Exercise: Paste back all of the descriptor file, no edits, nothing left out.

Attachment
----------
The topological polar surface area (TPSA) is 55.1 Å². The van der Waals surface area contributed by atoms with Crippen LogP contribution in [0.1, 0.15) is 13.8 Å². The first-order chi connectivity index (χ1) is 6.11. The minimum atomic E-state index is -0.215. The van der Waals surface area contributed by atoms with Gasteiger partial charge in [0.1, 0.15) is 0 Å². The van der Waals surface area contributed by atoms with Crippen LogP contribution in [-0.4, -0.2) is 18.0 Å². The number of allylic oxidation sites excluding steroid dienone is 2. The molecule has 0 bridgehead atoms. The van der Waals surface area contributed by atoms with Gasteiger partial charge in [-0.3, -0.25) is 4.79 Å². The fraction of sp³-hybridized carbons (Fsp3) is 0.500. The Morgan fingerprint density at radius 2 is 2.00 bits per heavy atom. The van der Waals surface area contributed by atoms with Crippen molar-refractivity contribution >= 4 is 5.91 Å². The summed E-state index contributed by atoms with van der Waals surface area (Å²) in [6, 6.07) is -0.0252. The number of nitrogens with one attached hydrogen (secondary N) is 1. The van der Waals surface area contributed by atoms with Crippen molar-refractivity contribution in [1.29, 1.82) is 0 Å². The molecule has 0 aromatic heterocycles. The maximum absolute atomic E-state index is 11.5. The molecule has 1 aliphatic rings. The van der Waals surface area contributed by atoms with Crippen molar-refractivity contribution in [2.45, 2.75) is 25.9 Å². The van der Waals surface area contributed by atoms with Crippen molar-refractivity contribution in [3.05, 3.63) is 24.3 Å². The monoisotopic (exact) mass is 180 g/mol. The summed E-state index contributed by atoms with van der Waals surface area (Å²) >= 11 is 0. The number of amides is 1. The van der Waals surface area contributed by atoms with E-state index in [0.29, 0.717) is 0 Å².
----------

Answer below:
The topological polar surface area (TPSA) is 55.1 Å². The van der Waals surface area contributed by atoms with Crippen LogP contribution in [0.1, 0.15) is 13.8 Å². The first-order chi connectivity index (χ1) is 6.11. The minimum atomic E-state index is -0.215. The van der Waals surface area contributed by atoms with Gasteiger partial charge in [0.1, 0.15) is 0 Å². The van der Waals surface area contributed by atoms with Crippen LogP contribution in [-0.4, -0.2) is 18.0 Å². The number of allylic oxidation sites excluding steroid dienone is 2. The molecule has 0 bridgehead atoms. The van der Waals surface area contributed by atoms with Gasteiger partial charge in [-0.3, -0.25) is 4.79 Å². The fraction of sp³-hybridized carbons (Fsp3) is 0.500. The Morgan fingerprint density at radius 2 is 2.00 bits per heavy atom. The van der Waals surface area contributed by atoms with Crippen molar-refractivity contribution >= 4 is 5.91 Å². The summed E-state index contributed by atoms with van der Waals surface area (Å²) in [6, 6.07) is -0.0252. The number of nitrogens with one attached hydrogen (secondary N) is 1. The van der Waals surface area contributed by atoms with Crippen molar-refractivity contribution in [1.29, 1.82) is 0 Å². The molecule has 0 aromatic heterocycles. The maximum absolute atomic E-state index is 11.5. The molecule has 1 aliphatic rings. The van der Waals surface area contributed by atoms with Crippen molar-refractivity contribution in [2.45, 2.75) is 25.9 Å². The van der Waals surface area contributed by atoms with Crippen molar-refractivity contribution in [3.05, 3.63) is 24.3 Å². The monoisotopic (exact) mass is 180 g/mol. The summed E-state index contributed by atoms with van der Waals surface area (Å²) >= 11 is 0. The number of amides is 1. The van der Waals surface area contributed by atoms with E-state index in [0.29, 0.717) is 0 Å².